CLARA BARTON - AUTOGRAPH LETTER SIGNED 09/05/1903 - HFSID 175770
Sale Price $2,380.00
"I DO NOT AT ALL THINK IT WAS - OR IS LACK OF INTERST OR OF APPRECIATION NOR ARE THEY LOST TO THE FUTURE OF FIRST AID"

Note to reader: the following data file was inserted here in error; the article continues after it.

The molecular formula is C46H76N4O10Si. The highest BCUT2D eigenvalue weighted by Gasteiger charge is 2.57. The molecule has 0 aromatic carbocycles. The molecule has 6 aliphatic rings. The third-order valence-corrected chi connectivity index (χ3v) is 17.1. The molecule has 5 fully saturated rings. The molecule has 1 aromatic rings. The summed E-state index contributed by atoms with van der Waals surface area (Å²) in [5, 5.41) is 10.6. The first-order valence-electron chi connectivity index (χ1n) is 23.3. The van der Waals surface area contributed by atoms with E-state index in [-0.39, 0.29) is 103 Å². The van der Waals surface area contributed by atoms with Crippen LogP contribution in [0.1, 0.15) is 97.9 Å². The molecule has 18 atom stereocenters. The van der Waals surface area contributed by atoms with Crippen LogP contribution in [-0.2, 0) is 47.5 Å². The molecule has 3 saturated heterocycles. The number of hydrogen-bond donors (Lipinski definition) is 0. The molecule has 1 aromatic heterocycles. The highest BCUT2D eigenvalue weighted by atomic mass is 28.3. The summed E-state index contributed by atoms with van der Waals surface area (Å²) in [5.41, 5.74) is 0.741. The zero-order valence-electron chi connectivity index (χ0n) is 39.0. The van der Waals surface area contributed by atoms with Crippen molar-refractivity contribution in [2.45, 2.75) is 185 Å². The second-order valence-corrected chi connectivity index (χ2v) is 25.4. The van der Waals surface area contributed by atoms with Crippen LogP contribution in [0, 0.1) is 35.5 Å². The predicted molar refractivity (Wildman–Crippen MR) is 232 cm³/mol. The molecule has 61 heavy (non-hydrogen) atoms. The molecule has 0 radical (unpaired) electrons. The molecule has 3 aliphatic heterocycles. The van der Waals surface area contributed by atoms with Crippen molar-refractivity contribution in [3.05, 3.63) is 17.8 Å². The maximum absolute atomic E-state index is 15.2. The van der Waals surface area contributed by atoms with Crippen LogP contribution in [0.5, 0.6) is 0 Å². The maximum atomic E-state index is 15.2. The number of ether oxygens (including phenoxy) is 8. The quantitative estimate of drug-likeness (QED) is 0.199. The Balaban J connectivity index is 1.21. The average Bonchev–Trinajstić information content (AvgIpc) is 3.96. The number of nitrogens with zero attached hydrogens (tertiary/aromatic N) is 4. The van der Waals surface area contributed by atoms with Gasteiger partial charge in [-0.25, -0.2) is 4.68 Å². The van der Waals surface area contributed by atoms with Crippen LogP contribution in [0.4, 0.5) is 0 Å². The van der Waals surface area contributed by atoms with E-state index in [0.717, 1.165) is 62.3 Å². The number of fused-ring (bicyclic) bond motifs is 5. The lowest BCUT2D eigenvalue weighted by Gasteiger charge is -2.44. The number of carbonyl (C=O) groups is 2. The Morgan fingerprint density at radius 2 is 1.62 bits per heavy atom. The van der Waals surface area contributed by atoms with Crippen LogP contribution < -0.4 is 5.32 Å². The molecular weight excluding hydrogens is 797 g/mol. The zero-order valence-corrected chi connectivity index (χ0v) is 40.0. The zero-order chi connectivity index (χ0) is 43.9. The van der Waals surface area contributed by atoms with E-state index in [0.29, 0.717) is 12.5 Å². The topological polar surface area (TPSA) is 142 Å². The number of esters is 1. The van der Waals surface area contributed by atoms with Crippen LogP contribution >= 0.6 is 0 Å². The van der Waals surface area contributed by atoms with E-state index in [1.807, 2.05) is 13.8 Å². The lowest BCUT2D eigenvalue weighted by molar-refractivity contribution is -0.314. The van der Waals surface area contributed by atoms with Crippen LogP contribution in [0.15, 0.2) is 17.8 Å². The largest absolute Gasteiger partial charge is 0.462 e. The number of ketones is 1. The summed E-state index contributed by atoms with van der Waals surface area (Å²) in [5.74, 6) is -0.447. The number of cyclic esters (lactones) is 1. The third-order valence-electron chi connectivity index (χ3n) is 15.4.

CLARA BARTON. Autograph Letter Signed: "Clara Barton", 5p, 4¼x5¾. Anamosa [Iowa],  September 5. To Roscoe (Roscoe G. Wells).In full: "Yours of Sept 2 is just this minute here. I have not heard one word from Minn. and now scarcely expect to. I can understand it only in this way. That they had a most fearful strain with the Encampment and did, and gave all they felt they could, and were tired and didn't feel like taking up any thing else just now. I do not at all think it was - or is lack of interest or of appreciation nor are they lost to the future of First Aid - The hook is swallowed and will later pull them to the surface. Having said so much when there, and writing them once so fully I dared not write again - it did not seem wise to do so - They will [illegible] it up better a little later, and be assured the ground is broken and the seed sewn for the crop of Minneapolis you will find it later. I could have wished it now, but they did have a hand two weeks on that most insufferable of hot weather, and have not forgotten it. I expect you will return before we do and we will not meet. We are still at Anamosa but will leave soon - may stop a day in Chicago when we get there. The horses are at the door for a ride to the home from some fourteen miles out. They were here before your letter came, so you see I have spared neither time nor speed - But this must go to you however bad." Although there is no year, we have handled other letters written by Clara Barton from Anamosa, Iowa, to Roscoe G. Wells in early September 1903, on the same type of paper; one dated September 3, 1903 begins: "I shall write to you every day...." General ROSCOE G. WELLS later became Barton's assistant at the National First Aid Association of America. On May 14, 1904, CLARA BARTON (1821-1912) resigned as President of the American National Red Cross, in wake of mounting criticism of her management style, ability and age (82). In April, 1905, she established the National First Aid Association of America and served as honorary president for five years. It was based on an unsuccessful first aid program Barton had initiated within the Red Cross, referred to in this letter. The new organization emphasized basic first aid instruction and emergency preparedness and developed the first aid kit now used at homes and in schools and businesses. Ambulance brigades were formed in conjunction with police and fire departments, as well as in industrial settings. Though the organization didn't grow as she had hoped, her goal was achieved: first aid training was incorporated as one of the essential functions of the American Red Cross. Staple holes in upper left corner. Otherwise, fine condition.
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